In view of [Robinson's] being informed of the diagnosed carpal tunnel syndrome and its relation to his work activity in February of 2000[,] I find that the condition manifested itself at that time in accordance with the decision in [Alcan Foil Products v. Huff, Ky., 2 S.W.3d 96 (1999) ]. [Robinson] testified that he did not inform [Mrs. Smith's] of his condition until October 19, 2000, some eight months later. Thus, the question becomes, whether [Robinson's] notice to [Mrs. Smith's] was timely in accordance with the provisions of KRS 342.185(1). In light of [Robinson's] testimony that he was diagnosed with carpal tunnel syndrome in February 2000 and told the condition could be related to his work activity, I find that notice given some eight months later was not timely. Buckles v. Kroger Grocery and Baking Co., Ky., [280 Ky. 644] 134 S.W.2d 221 (1939).7
Robinson filed a petition for reconsideration with the ALJ on April 5, 2002. Robinson's petition was subsequently denied, and on May 30, 2002, he filed a notice of appeal with the Board.
On September 4, 2002, the Board entered an opinion affirming the ALJ's opinion and order in its entirety. The Board's opinion reads, in relevant part, as follows:
Here it is undisputed that Robinson performed constant repetitive work at Mrs. Smith's using both hands on a regular basis beginning in 1995. He first developed symptoms while on the job that persisted when performing certain repetitive work activities sometime in late 1999 or early 2000. He originally sought medical treatment because of these complaints in January 2000. Following an EMG in February 2000, he was instructed by his treating physician that his diagnosis was either mild median neuropathy or carpal tunnel syndrome. Robinson was also informed that his condition “could be” work-related. Thereafter, he continued to perform the same constant repetitive motions at work, continued to experience disabling symptoms, and became increasingly disabled over time until finally in October 2000, he felt compelled to inform the plant nurse that he was suffering from a work-related gradual injury in order to obtain additional medical treatment. Under these circumstances, we find no error in the ALJ's determination. The fact that a work-related accident probably had occurred should have been apparent even to Robinson as a lay person by February 2000 and there is sufficient evidence to support the ALJ's inference that [Robinson] was most likely aware of that reality.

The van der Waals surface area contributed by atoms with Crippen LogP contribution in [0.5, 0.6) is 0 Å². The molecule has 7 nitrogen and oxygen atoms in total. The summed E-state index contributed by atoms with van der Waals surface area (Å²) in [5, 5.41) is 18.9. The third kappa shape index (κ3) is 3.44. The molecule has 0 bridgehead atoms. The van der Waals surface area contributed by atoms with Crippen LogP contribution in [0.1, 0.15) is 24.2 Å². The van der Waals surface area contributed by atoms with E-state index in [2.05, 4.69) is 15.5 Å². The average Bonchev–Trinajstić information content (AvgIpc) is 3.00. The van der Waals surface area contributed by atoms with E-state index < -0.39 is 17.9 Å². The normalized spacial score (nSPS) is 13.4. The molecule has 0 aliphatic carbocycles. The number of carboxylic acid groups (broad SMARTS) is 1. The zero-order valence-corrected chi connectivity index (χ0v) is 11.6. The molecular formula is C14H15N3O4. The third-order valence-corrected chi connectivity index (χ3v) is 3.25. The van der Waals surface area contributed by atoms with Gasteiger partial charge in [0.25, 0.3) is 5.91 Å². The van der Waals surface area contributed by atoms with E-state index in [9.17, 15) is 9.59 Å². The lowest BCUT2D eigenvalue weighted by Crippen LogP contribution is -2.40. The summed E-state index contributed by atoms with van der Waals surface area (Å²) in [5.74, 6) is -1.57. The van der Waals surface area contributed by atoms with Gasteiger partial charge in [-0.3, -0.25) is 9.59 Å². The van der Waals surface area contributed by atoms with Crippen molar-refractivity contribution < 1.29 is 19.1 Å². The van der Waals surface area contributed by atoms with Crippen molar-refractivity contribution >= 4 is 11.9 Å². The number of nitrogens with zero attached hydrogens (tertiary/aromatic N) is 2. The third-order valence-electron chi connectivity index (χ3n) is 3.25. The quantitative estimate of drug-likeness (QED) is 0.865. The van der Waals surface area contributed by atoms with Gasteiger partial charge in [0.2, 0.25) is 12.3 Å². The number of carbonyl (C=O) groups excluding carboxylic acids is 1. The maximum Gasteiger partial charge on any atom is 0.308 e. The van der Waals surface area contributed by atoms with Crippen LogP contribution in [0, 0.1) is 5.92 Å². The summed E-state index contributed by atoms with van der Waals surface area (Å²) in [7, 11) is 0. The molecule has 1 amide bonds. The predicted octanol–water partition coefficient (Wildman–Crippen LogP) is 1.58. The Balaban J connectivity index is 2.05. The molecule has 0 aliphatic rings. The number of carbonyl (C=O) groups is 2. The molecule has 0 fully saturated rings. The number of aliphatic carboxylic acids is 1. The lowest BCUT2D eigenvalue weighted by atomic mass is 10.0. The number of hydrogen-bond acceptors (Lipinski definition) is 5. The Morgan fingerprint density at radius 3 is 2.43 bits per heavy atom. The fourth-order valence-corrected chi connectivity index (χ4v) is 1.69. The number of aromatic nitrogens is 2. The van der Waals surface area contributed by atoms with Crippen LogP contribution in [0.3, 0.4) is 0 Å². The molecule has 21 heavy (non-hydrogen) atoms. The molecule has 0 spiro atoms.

We find more than ample evidence to support the determination of the ALJ that Robinson knew or reasonably should have known that a work-related accident had occurred as early as February 2000.8
This appeal followed.